Thigh composition of our participants (62–77 yrs, BMI 20–31) averaged 49% NDM and 29% NDF. LDM made up 14% of the thigh while other densities contributed less (VLDM 4%, bone 3%, HDM 1%, VHDM 0.1%). These values were minimally (<2%) affected by density overlap with skin and marrow. Furthermore, our participants experienced a 4% increase in thigh size after resistance training due to gains in tissues from -29 to +150 HU. These results also were negligibly affected by image editing. Thus, accounting for density overlap of skin and marrow with muscle and fat can easily be performed with SliceOmatic when technical precision is preferred; however, density overlap did not alter our findings for resistance training and editing is apparently not essential if only Image J is available.

To our knowledge, this is the first presentation of thigh CT analyses that has included all densities from -190 to +2000 HU even though our results (VLDM 4% + 1% HDM) and others indicate that omission of any density range could exclude a significant amount of tissue [5]. The range -190 to -30 HU is consistently considered normal density fat [5, 20]. We considered labeling -29 to -1 HU as high density fat due to its density less than water. However, others consider the area muscle since it localizes to muscle-fat borders and is due to density averaging when pixels contain both muscle and fat [8, 21]. Our results support this approach and labeling the -29 to -1 HU area as VLDM since it increased with exercise training. The range 0 to +34 HU for LDM is often considered separately due to it having higher lipid content than NDM in the +35 to +100 HU range [10, 22]. The range +101 to +150 HU or HDM was small (1%) and though it mostly appeared around the femur, pixels were sometimes scattered throughout the thigh muscles. Thus, it remains to be determined if this is normal muscle or if there is a macromolecular basis, like low density muscle, for its altered density. The range +151 to +199 HU localized to a few (0.1%) pixels at the muscle-bone border and can be considered muscle even though the contribution is small (0.1%). And finally, pixels with a density of over +200 HU localized solely to bone.

Conclusions

A simple tutorial has been presented for using SliceOmatic to quantify areas of muscle, fat, and bone in CT images of the thigh. The method was developed using a cohort of all males due to the demographics Veterans, aged 60–80, but this does not interfere with application of the method to other aged populations [23]. The tutorial was not comprehensive in that alternate methods can be used and the collection of density data based on mean attenuation was not covered. However, two important methodological issues were examined. Accounting for tissue density overlap with skin and marrow may not be necessary since they had minimal effect on the contributions of muscle and fat to total thigh and did not affect the statistical inferences of exercise training. When using SliceOmatic to calculate thigh composition, we recommend examining tissue density from -190 to +2000 HU so that the total thigh is included. Muscle analysis can be split into multiple densities from -29 to +200 HU in case a certain range (e.g. LDM 0 to +34 HU) is related to the health condition and intervention of interest. However, if distinct relationships with smaller ranges are not found, then we recommend that total muscle is defined as -29 to +200 HU.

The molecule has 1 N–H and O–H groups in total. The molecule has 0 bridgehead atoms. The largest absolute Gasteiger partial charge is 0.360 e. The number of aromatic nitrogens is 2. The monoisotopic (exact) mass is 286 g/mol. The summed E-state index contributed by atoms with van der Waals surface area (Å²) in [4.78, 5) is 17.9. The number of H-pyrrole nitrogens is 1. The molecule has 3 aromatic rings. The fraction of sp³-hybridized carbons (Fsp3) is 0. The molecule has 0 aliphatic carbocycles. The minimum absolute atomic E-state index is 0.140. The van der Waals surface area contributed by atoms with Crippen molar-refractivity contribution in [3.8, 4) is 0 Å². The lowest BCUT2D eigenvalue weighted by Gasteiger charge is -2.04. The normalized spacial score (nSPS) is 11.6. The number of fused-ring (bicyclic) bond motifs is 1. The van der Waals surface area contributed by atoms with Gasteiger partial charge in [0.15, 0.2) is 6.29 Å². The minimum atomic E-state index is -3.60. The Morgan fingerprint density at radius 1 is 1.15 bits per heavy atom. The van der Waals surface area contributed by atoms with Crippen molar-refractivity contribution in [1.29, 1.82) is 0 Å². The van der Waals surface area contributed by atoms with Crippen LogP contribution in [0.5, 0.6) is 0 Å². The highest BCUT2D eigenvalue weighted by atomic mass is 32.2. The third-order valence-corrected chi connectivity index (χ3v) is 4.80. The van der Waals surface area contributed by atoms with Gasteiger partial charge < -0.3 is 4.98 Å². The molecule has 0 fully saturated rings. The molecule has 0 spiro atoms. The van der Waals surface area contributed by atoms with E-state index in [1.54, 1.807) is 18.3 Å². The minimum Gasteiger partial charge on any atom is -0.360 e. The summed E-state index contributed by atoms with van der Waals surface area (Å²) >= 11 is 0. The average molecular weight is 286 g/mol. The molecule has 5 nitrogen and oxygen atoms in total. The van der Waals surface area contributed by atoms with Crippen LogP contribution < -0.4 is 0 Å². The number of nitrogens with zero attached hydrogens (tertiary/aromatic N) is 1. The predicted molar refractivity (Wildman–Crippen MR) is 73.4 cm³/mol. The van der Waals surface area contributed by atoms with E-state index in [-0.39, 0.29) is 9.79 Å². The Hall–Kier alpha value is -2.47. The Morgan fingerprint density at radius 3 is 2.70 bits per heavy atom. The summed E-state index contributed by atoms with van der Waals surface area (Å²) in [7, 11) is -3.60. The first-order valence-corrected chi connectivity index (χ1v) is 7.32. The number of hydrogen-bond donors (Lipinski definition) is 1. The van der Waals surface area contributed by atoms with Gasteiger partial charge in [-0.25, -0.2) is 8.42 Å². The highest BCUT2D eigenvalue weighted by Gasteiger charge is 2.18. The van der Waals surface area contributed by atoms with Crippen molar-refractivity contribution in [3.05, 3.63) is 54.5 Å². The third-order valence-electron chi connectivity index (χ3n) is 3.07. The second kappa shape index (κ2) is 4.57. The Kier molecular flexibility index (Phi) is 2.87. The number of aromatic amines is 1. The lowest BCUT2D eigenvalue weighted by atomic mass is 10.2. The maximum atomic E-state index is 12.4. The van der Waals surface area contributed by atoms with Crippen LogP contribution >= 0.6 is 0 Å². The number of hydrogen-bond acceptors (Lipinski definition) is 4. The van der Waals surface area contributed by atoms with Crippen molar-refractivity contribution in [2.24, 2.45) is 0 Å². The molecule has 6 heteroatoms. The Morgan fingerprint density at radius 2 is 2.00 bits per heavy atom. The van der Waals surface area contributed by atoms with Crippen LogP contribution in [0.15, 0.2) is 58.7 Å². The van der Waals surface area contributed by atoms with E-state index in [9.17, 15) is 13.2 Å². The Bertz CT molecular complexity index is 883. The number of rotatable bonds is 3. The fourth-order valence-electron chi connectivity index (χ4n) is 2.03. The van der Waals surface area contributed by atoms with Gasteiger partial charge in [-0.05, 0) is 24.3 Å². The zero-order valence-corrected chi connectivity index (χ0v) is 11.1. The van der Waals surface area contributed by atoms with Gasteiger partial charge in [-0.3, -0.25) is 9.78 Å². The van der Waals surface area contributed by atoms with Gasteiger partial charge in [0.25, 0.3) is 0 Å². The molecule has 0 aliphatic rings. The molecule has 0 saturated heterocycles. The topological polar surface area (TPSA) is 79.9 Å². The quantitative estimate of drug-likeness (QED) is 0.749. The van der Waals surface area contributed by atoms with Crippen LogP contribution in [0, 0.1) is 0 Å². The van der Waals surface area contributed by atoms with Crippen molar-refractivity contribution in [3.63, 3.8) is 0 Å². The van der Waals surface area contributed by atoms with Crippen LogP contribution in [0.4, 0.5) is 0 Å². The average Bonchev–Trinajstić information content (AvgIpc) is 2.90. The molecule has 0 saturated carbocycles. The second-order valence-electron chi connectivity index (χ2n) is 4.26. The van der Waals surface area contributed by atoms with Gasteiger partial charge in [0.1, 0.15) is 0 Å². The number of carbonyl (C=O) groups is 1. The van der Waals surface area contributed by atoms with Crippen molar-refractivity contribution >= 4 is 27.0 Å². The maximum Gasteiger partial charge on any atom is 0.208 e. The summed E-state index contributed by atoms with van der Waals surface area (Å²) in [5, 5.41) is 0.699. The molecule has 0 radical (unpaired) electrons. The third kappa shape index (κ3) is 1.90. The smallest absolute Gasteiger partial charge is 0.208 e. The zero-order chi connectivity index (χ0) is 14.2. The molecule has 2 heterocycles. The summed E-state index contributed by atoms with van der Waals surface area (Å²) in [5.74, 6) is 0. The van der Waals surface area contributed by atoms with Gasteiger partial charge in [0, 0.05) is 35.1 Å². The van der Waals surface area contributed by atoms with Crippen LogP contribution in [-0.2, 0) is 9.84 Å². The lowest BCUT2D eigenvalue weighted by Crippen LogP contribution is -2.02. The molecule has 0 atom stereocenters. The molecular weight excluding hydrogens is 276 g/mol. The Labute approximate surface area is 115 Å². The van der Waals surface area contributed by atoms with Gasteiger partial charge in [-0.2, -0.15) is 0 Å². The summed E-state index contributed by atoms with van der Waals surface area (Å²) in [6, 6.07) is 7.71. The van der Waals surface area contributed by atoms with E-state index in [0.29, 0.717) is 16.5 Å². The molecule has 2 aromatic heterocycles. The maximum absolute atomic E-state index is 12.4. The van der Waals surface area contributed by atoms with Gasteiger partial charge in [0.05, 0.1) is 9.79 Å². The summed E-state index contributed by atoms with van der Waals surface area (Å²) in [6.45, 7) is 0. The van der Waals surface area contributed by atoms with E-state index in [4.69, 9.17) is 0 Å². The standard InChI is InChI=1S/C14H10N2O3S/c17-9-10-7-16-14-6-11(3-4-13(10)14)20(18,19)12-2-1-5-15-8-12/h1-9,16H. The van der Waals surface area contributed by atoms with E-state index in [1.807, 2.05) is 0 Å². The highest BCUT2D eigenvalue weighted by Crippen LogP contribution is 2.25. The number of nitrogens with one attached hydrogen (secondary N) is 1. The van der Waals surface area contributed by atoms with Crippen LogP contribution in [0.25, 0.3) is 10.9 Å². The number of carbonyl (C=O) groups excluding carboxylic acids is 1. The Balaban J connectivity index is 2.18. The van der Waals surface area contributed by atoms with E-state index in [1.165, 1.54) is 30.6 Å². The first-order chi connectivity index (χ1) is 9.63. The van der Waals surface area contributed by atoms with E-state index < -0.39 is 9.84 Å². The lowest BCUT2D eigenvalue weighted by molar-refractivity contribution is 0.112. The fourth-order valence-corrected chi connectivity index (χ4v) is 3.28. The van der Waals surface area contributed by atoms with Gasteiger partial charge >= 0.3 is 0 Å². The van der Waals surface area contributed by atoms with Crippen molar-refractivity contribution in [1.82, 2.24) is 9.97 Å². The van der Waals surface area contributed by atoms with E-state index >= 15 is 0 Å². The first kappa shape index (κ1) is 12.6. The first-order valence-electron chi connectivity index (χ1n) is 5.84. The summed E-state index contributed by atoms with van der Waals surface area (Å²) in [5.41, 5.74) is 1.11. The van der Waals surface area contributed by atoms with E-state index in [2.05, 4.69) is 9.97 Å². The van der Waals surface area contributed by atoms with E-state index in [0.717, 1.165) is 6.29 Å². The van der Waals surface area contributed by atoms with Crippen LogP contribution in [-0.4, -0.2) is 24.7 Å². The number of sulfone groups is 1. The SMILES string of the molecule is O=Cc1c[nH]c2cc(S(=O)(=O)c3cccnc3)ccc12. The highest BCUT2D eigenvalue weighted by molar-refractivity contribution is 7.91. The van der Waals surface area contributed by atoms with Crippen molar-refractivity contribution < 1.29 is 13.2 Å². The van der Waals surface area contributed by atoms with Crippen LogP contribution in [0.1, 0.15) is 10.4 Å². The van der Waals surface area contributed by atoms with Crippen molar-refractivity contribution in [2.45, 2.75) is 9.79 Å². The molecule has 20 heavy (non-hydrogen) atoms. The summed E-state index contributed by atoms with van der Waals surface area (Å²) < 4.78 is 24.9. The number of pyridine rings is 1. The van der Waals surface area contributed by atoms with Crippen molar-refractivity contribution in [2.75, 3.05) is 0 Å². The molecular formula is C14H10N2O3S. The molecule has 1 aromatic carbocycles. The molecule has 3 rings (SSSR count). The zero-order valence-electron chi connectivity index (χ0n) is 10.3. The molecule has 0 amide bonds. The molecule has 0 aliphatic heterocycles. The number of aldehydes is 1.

Supporting information

S1 File. This is the Scan 1.dcm file.

This is the CT image 1 to allow user to allow user to practice the tutorial.

https://doi.org/10.1371/journal.pone.0204529.s001

(DCM)

S2 File. This is the Scan 2.dcm file.

This is the CT image 2 to allow user to allow user to practice the tutorial.

https://doi.org/10.1371/journal.pone.0204529.s002

(DCM)

S3 File. This is the Scan 3.dcm file.

This is the CT image 3 to allow user to allow user to practice the tutorial.

https://doi.org/10.1371/journal.pone.0204529.s003

(DCM)

S4 File. This is the Scan 4.dcm file.

This is the CT image 4 to allow user to allow user to practice the tutorial.

https://doi.org/10.1371/journal.pone.0204529.s004

(DCM)

S5 File. This is the Scan 5.dcm file.

This is the CT image 5 to allow user to allow user to practice the tutorial.

https://doi.org/10.1371/journal.pone.0204529.s005

(DCM)

S6 File. This is the Thigh Segmentation Tutorial.scp file.

This is the script file necessary to replicate the method.

https://doi.org/10.1371/journal.pone.0204529.s006

(SCP)

S7 File. This is the Thigh Threshold 1.scp file.

This is the script file 1 for the alternate method presented on YouTube.

https://doi.org/10.1371/journal.pone.0204529.s007

(SCP)

S8 File. This is the Thigh Threshold 2.scp file.

This is the script file 2 for the alternate method presented on YouTube.

https://doi.org/10.1371/journal.pone.0204529.s008

(SCP)

S9 File. This is the Scan Analysis Dataset.xlsx file.

This is the data file for the results presented in this manuscript.

https://doi.org/10.1371/journal.pone.0204529.s009

(XLSX)

S10 File. This is the Results.csv file.

This is the data file for results of the five practice scans demonstrated on YouTube.

https://doi.org/10.1371/journal.pone.0204529.s010

(CSV)

Acknowledgments

Christopher M Parkes and Melinda M Bopp are acknowledged and thanked for coordinating and assisting with the study protocol.